You are correct, failing efficacy is the wrong term, but it certainly didn't pass. One reason that cancer is broken out separately because vascular leakage (what NKTR-102 exploits) may cause the drug to pass the blood-brain barrier in case of brain mets and induce opioid withdrawal symptoms.
There will be differences in the label in the EU. Subcu Relistor is to be used as needed, Movantik(g) is daily use. Subcu Relistor maintains its approval for use in palliative care patients. I don't know if Movantig will have that indication.
The study for cancer pain is no longer a black box. Study results are now posted on the clinicaltrials site. The study was terminated in 2012 due to difficulty in recruiting patients. Only fourteen patients in total entered the trial. The US label mentions "non-cancer" about half-a-dozen times.
Since we're talking Movantik, it's worthwhile to mention a few other things we've probably forgotten.
AZN is running a pediatric Phase 1 for Movantik. Completion date is January, 2017.
Movantik is only approved for patients who have been on opioids for four weeks or longer. That means no prescriptions for patients taking short course opioids for recovery from surgery. I believe there was a brief reference to this in one of the cafepharma threads.
For all OIC. Oral Relistor is still at least one year away in both US and EU.
A reminder, Movantik failed Phase 3 efficacy for OIC from treating cancer pain. Not sure how large that market is or whether it will be prescribed off label very much.
Cell change biomarkers plus $1 will get you a cup of coffee. Everyone wants some dirt simple, cheap, perhaps use at home test, to measure efficacy. A zillion biomarkers exist already, but do you base approval on them? You no doubt recall CA-125 for ovarian cancer from early NKTR-102 studies. One biggie these days is triglyceride reduction from AMRN's Vascepa. Yes it usually does, but the FDA is still requiring AMRN to run a CV outcomes study. There are many ways to look at that study. First is whether there is a correlation between the amount of triglyceride reduction from Vascepa and the CV outcome. Maybe Vascepa reduces risk of heart disease no matter what it does to an individual patient's triglycerides. Or not. This cell change stuff is all very nuanced.
OS remains the gold standard for oncology drugs.
Dilution and asset sales are two sides of the same coin. With the latter, the company is giving up future sales and profit. That reduces potential stock price appreciation.
From what I read from ASCO, the biomarker business became muddled. Drugs that are targeted occasionally work in patients who are not indicated. Biomarkers can be a two way sword. They increase the chance of success, but can narrow the market considerably.
-- "obligatory 10-k statement"
You consider the listed risk items in SEC filings as boilerplate and meaningless. They are quite real.
Dilution is pretty much out of HR's hand. If NKTR needs cash, they need cash, no way around it. Historically companies do a big hype immediately prior to dilution, NKTR is no exception.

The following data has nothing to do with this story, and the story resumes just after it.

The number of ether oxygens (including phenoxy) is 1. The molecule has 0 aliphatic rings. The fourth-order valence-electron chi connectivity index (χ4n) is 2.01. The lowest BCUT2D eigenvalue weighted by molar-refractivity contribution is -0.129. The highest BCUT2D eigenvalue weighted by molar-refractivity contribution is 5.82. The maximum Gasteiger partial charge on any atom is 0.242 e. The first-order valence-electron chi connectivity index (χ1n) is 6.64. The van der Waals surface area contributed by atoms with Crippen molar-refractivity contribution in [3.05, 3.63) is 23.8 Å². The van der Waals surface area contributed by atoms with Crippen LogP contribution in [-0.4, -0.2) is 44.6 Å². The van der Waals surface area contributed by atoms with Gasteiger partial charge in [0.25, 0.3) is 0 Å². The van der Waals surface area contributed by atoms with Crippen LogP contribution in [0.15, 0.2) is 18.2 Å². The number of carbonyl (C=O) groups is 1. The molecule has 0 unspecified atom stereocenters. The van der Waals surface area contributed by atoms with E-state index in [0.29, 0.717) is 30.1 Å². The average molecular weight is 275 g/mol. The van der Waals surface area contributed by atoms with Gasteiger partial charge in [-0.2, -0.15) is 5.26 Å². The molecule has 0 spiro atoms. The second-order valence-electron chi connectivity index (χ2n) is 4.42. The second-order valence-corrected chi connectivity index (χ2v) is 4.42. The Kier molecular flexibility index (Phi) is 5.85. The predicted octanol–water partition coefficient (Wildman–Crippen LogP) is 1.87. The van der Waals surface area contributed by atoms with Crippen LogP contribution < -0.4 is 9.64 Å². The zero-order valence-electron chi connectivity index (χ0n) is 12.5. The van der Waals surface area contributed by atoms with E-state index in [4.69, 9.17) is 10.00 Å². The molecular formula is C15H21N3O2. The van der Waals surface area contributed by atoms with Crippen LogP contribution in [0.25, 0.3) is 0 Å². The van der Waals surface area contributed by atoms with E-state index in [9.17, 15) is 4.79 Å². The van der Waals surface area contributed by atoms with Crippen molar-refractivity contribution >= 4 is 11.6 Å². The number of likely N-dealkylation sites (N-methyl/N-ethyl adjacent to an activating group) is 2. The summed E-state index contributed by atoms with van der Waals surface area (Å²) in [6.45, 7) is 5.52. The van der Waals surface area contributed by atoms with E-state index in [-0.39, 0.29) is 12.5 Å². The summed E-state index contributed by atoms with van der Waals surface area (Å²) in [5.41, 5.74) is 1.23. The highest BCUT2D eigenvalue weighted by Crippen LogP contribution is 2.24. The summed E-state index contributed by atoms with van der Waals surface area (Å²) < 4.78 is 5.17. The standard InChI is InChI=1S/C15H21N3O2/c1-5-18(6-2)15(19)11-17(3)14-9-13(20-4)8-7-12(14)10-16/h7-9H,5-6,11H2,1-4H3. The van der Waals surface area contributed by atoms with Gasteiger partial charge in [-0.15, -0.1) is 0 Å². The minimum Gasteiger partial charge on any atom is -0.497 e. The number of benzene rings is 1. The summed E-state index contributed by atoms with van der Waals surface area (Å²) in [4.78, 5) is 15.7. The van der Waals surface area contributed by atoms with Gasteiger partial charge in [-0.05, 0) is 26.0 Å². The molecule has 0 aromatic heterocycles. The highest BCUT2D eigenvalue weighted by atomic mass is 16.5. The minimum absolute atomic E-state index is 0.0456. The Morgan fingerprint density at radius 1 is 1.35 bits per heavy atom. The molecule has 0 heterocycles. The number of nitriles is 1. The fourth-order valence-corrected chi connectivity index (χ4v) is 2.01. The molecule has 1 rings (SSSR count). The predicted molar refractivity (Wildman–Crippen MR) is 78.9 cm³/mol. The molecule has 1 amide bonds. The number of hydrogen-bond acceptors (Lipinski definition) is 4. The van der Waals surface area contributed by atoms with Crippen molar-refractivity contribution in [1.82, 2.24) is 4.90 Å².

HR states that NKTR is capable of marketing oncology drugs itself, but needs to partner pain drugs, will require a sales force beyond what NKTR can provide.
HR states that NKTR won't run another pivotal study for NKTR-102 because of resource restraints. Meetings with FDA and EMA haven't been held yet. He said that NKTR-102 approval is a long shot, given that drugs with p-value greater than 0.05 are rarely approved. Whether there is a path forward with existing data will be known by the end of the year.
Only a single NKTR-102 slide in the Jeffries presentation, buried behind Movantik, BAX-855, NKTR-181 and the Bayer candidates. Not much new to report.
-- "an indication of the path to be taken with the FDA"
That's months away. But I wouldn't be surprised if HR stated that NKTR is responding to data requests from the FDA and EMA.
No complete responses, not even a single partial response. No indication of the life expectancy of the patients undergoing treatment if given TPC rather than NWBO's injection. They used weasal words like "poor prognosis" with no data to back it up. Typical NWBO hot air. They studiously avoid running controlled trials, which is what it takes to get cancer drugs approved these days. There's a reason why NWBO didn't present at ASCO itself.
NWBO, queen of the single arm cancer studies, didn't even present at ASCO. Their presentation was outside of ASCO, though at the same location. No doubt to avoid critical commentary and ridicule at how they approach studies and present anecdotal results. But you have to admit, their booth was amazing!
Single agent IMGN853 phase 1. Seventeen patients, eight PR's, one CR.
Raising $300M in additional capital through a 10.75% preferred for a REIT this small doesn't strike me as a move that a company would make if a takeover was in the cards. A secondary for the common stock makes more sense, but that probably couldn't be done. Buying the preferred was a good short term move in April, I'm hoping that history repeats. If not, I'm stuck at 10.75%, not a bad deal at the present.
Message bears repeating... if ADK needs to pay 10.75% for capital, they can't be competitive. But I did buy the preferred below $25.50 this morning. That seems like a good deal.
imshealth collects prescription and sales data and sells it to paying customers. Occasionally data is leaked. That's how we know that Afrezza is selling poorly. Maybe someone will leak the Movantik data. Otherwise, we wait for the AZN quarterly earnings release info.
When exactly did you buy at $52? BLUE gapped from the $40's to the $70's when the ASH data was released last December and never retraced.
You guys must have shorted almost every trade at $190 and above. There were only a few thousand shares traded at that price.